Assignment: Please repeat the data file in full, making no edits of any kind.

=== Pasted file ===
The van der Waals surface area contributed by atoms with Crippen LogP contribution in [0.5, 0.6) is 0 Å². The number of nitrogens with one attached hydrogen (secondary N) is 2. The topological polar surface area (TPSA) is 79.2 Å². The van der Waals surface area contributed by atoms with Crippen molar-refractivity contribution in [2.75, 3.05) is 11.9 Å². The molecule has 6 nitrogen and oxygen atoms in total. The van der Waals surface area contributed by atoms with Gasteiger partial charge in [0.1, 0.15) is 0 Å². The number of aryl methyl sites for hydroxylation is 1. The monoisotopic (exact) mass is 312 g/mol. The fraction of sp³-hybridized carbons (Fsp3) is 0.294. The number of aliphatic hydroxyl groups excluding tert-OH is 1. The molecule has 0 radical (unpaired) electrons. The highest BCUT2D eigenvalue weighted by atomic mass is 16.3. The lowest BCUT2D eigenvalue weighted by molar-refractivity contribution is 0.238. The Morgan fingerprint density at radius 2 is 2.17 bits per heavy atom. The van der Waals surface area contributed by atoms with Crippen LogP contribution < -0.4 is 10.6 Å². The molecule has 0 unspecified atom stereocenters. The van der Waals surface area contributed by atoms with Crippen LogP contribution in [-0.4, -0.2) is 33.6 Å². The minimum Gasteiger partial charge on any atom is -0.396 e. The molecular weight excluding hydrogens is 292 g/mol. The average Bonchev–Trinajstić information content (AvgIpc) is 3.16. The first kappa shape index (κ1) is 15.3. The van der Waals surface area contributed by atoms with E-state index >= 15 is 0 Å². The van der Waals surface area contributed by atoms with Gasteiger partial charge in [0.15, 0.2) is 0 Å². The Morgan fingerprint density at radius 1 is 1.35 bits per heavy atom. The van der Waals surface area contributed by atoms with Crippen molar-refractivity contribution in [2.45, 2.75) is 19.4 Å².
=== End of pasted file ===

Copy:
The van der Waals surface area contributed by atoms with Crippen LogP contribution in [0.5, 0.6) is 0 Å². The number of nitrogens with one attached hydrogen (secondary N) is 2. The topological polar surface area (TPSA) is 79.2 Å². The van der Waals surface area contributed by atoms with Crippen molar-refractivity contribution in [2.75, 3.05) is 11.9 Å². The molecule has 6 nitrogen and oxygen atoms in total. The van der Waals surface area contributed by atoms with Gasteiger partial charge in [0.1, 0.15) is 0 Å². The number of aryl methyl sites for hydroxylation is 1. The monoisotopic (exact) mass is 312 g/mol. The fraction of sp³-hybridized carbons (Fsp3) is 0.294. The number of aliphatic hydroxyl groups excluding tert-OH is 1. The molecule has 0 radical (unpaired) electrons. The highest BCUT2D eigenvalue weighted by atomic mass is 16.3. The lowest BCUT2D eigenvalue weighted by molar-refractivity contribution is 0.238. The Morgan fingerprint density at radius 2 is 2.17 bits per heavy atom. The van der Waals surface area contributed by atoms with Crippen LogP contribution < -0.4 is 10.6 Å². The molecule has 0 unspecified atom stereocenters. The van der Waals surface area contributed by atoms with Crippen LogP contribution in [-0.4, -0.2) is 33.6 Å². The minimum Gasteiger partial charge on any atom is -0.396 e. The molecular weight excluding hydrogens is 292 g/mol. The average Bonchev–Trinajstić information content (AvgIpc) is 3.16. The first kappa shape index (κ1) is 15.3. The van der Waals surface area contributed by atoms with E-state index >= 15 is 0 Å². The van der Waals surface area contributed by atoms with Gasteiger partial charge in [0.15, 0.2) is 0 Å². The Morgan fingerprint density at radius 1 is 1.35 bits per heavy atom. The van der Waals surface area contributed by atoms with Crippen molar-refractivity contribution in [2.45, 2.75) is 19.4 Å².